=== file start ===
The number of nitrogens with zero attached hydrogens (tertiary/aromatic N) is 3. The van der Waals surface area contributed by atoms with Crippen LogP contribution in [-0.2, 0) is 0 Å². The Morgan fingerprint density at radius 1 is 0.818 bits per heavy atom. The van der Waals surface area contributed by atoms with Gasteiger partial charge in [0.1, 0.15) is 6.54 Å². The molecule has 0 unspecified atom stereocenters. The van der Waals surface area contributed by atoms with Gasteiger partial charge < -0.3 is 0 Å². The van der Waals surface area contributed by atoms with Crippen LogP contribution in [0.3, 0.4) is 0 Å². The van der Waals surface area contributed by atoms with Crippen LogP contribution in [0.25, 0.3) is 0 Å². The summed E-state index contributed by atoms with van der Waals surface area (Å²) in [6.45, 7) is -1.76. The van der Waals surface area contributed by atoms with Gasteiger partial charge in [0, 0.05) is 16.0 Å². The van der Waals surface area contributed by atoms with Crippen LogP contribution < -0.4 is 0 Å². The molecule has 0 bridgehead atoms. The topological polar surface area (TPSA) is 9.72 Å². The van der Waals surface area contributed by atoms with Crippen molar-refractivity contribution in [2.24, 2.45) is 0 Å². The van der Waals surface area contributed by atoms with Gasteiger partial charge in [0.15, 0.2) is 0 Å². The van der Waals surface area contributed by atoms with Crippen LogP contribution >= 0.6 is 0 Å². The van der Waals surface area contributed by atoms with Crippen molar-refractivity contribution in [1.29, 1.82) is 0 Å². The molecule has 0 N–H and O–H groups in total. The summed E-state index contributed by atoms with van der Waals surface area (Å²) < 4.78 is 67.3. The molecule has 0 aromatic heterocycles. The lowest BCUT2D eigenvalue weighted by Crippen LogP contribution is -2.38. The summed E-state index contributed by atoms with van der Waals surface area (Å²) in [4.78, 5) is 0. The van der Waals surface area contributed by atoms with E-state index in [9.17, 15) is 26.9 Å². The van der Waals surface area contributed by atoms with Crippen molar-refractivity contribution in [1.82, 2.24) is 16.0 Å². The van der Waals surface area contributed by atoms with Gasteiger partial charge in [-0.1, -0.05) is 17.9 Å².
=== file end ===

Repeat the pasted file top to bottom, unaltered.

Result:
The number of nitrogens with zero attached hydrogens (tertiary/aromatic N) is 3. The van der Waals surface area contributed by atoms with Crippen LogP contribution in [-0.2, 0) is 0 Å². The Morgan fingerprint density at radius 1 is 0.818 bits per heavy atom. The van der Waals surface area contributed by atoms with Gasteiger partial charge in [0.1, 0.15) is 6.54 Å². The molecule has 0 unspecified atom stereocenters. The van der Waals surface area contributed by atoms with Gasteiger partial charge < -0.3 is 0 Å². The van der Waals surface area contributed by atoms with Crippen LogP contribution in [0.3, 0.4) is 0 Å². The van der Waals surface area contributed by atoms with Crippen LogP contribution in [0.25, 0.3) is 0 Å². The summed E-state index contributed by atoms with van der Waals surface area (Å²) in [6.45, 7) is -1.76. The van der Waals surface area contributed by atoms with Gasteiger partial charge in [0, 0.05) is 16.0 Å². The van der Waals surface area contributed by atoms with Crippen LogP contribution < -0.4 is 0 Å². The molecule has 0 bridgehead atoms. The topological polar surface area (TPSA) is 9.72 Å². The van der Waals surface area contributed by atoms with Crippen molar-refractivity contribution in [2.24, 2.45) is 0 Å². The van der Waals surface area contributed by atoms with Gasteiger partial charge in [0.15, 0.2) is 0 Å². The van der Waals surface area contributed by atoms with Crippen LogP contribution >= 0.6 is 0 Å². The van der Waals surface area contributed by atoms with Crippen molar-refractivity contribution in [1.29, 1.82) is 0 Å². The molecule has 0 N–H and O–H groups in total. The summed E-state index contributed by atoms with van der Waals surface area (Å²) < 4.78 is 67.3. The molecule has 0 aromatic heterocycles. The lowest BCUT2D eigenvalue weighted by Crippen LogP contribution is -2.38. The summed E-state index contributed by atoms with van der Waals surface area (Å²) in [4.78, 5) is 0. The van der Waals surface area contributed by atoms with E-state index in [9.17, 15) is 26.9 Å². The van der Waals surface area contributed by atoms with Crippen molar-refractivity contribution in [1.82, 2.24) is 16.0 Å². The van der Waals surface area contributed by atoms with Gasteiger partial charge in [-0.1, -0.05) is 17.9 Å².